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January 31, 2007

Major feature rollout

Big changes in the world of Media Mill today. I just installed a new copy of the codebase, which represents the last six weeks or so of development work. What you get:

  • "my Projects" - you can now establish projects which contain multiple videos. You can share a project with another user and they'll also get all the videos it contains. Then, they can add videos to the project and they'll show up for you as well, automatically. It's like magic!
  • Derivative locking - you can click the lock icon next to any derivative. It'll prompt you for a "lock message." Once a video is locked, it can't be deleted without first being unlocked. The idea is that if you've embedded a video in a blog, or sent links out to all your friends, you don't want to delete it by accident. The lock message is intended to remind you of why it's locked. Clever eh?
  • Drag and drop rearrange - this is automatically enabled in the project interface, and can be selected in the general "my videos" page. Select the "custom" sort order, and then just click and drag to rearrange your video list. The order is then automatically stored on the server as you move things around, so it'll stick when you return. This works best if you "collapse all" first. This should work on all the modern browsers (Safari, Firefox, IE7).
  • Persistent sort settings - Your sort order choice (a-z, date, custom) is now stored in a client side cookie.
  • Improved performance - If you have your videos collapsed, thumbnails won't be loaded every time you refresh the "my Videos" page. Instead, they'll be loaded dynamically when you click the disclosure triangle. For those of you with lots of derivatives, this should improve performance substantially. Additionally, some javascript has been stripped, some has been consolidated, and the rest has been compressed.

I think that's about it. There are loads of other minor tweaks.

Please let me know if you run up against any issues with these new features. Thanks!

January 22, 2007

Shaking hands with the Devil

Despite what you might think, there is a lot of esoteric thought that goes into writing code. Programmers agonize over the elegant way to do something, and feel guilty when resorting to a "hack" - even if the end result is identical. That's not to say that bad code doesn't get written, but it's often because outside constraints demanded it.

Today I had to shake hands with the devil.

It used to be that no two browsers could be expected to perform at all alike, particularly in regards to Javascript. Netscape and IE would do things entirely different. This meant that pages often had whole decision trees to display different code depending on the browser. This was fundamentally The Wrong Way (tm) to do things, as it meant there were tons more places for code to break, and it left the code ugly and hard to maintain. As time has gone on, browsers have gotten better and more flexible, so oftentimes code will render nearly identically across browsers.


There's been an issue for a while with the rendering of the "window blind" effect on Internet Explorer. This isn't a problem in Scriptaculous (the library that provides the effect) but rather something to do with the nested divs on the Media Mill myVideos page. One of the features in beta testing right now allows you to drag and drop your videos to arrange them however you like. Adding support for this has exasperated the rendering issue on Internet Explorer 7, such that blocks of text would disappear and reappear as you moused around the screen.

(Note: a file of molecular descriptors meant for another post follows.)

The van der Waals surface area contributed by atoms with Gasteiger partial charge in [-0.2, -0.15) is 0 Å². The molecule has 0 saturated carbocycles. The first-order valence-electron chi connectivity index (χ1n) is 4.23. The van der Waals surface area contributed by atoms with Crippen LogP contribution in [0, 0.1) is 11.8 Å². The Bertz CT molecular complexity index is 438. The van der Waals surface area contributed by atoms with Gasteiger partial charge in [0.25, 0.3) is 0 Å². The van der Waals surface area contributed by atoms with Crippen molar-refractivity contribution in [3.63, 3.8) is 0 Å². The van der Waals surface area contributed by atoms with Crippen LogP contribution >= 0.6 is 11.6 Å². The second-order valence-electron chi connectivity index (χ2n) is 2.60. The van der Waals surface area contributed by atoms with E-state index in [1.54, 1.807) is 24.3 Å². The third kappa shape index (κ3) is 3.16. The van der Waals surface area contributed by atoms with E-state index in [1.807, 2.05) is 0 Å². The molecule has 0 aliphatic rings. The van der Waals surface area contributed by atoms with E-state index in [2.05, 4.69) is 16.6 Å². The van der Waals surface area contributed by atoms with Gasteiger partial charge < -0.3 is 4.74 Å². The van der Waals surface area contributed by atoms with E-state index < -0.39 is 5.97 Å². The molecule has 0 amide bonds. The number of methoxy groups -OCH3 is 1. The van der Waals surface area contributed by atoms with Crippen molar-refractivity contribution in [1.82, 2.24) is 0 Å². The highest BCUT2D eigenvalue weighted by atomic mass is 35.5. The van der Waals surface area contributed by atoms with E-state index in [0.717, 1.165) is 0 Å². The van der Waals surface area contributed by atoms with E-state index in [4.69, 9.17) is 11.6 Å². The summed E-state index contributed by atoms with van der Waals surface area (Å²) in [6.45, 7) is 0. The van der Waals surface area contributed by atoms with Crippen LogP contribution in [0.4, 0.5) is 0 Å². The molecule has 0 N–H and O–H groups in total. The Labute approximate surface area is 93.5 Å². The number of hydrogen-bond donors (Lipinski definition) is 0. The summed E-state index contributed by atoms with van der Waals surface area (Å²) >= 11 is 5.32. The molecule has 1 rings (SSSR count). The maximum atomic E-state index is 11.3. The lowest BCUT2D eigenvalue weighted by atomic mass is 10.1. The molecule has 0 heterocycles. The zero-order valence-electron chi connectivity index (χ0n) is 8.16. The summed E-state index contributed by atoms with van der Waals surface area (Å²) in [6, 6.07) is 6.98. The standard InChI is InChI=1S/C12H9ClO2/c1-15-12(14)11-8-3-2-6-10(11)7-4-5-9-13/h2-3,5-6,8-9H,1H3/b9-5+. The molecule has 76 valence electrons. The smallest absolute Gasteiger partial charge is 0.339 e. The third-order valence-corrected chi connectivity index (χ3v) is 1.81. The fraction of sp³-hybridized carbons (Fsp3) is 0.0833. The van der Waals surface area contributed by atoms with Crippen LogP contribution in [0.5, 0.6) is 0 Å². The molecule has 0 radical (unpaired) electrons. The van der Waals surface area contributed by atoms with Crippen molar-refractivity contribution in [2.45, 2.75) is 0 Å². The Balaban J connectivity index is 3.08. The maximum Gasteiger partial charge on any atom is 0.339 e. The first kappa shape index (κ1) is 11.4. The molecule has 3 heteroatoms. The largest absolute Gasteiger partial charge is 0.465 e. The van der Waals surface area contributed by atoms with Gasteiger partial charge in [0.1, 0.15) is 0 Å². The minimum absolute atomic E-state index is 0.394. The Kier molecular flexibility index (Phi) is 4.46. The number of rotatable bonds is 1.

I spend the better part of this afternoon trying to solve the issue, but my CSS-kung foo is insufficient, and so I've resorted to something I had long tried to avoid. I added an IE-specific hack. IE users will no longer get the pretty window-blind effect. I hope that this is a small price to pay for the added coolness of dynamically rearrangeable videos, but it still makes me sad. Cry.

January 16, 2007

New Xserve in the cluster

The new Xserve, mentioned in the last post, is now online. Let me know if any odd problems crop up. Otherwise, just enjoy the massive performance boost, particularly with Quicktime encoding.

January 15, 2007

Holy Speedy Compression Batman

After a bit of a technical delay, our Intel Xserve is up and running and boy is it fast. I'm still doing shakedown testing on it, but for fun I threw it in the production cluster for a bit. For Quicktime jobs, you'll see approximately a 250% speedup in compression jobs, as we've now got six processors churning on those jobs. Flash and Windows Media jobs can't be split between multiple machines, but it means that we can now process six Flash jobs simultaneously, rather than two. That's pretty significant.

As I said, the server is still going through some testing, so I'm not going to leave it in the cluster tonight. I need to reengineer all of the Flash presets in order to work properly, among other things. Hopefully we'll have it up and running for all of you later this week.

January 6, 2007

Media Mill Downtime

Hey all - Media Mill was offline for a few hours earlier today due to a hardware issue. We're still investigating the cause so that we can be sure it doesn't happen again in the future. On a side note, we're very close to bringing our new compression server online, which should significantly speed up compression jobs.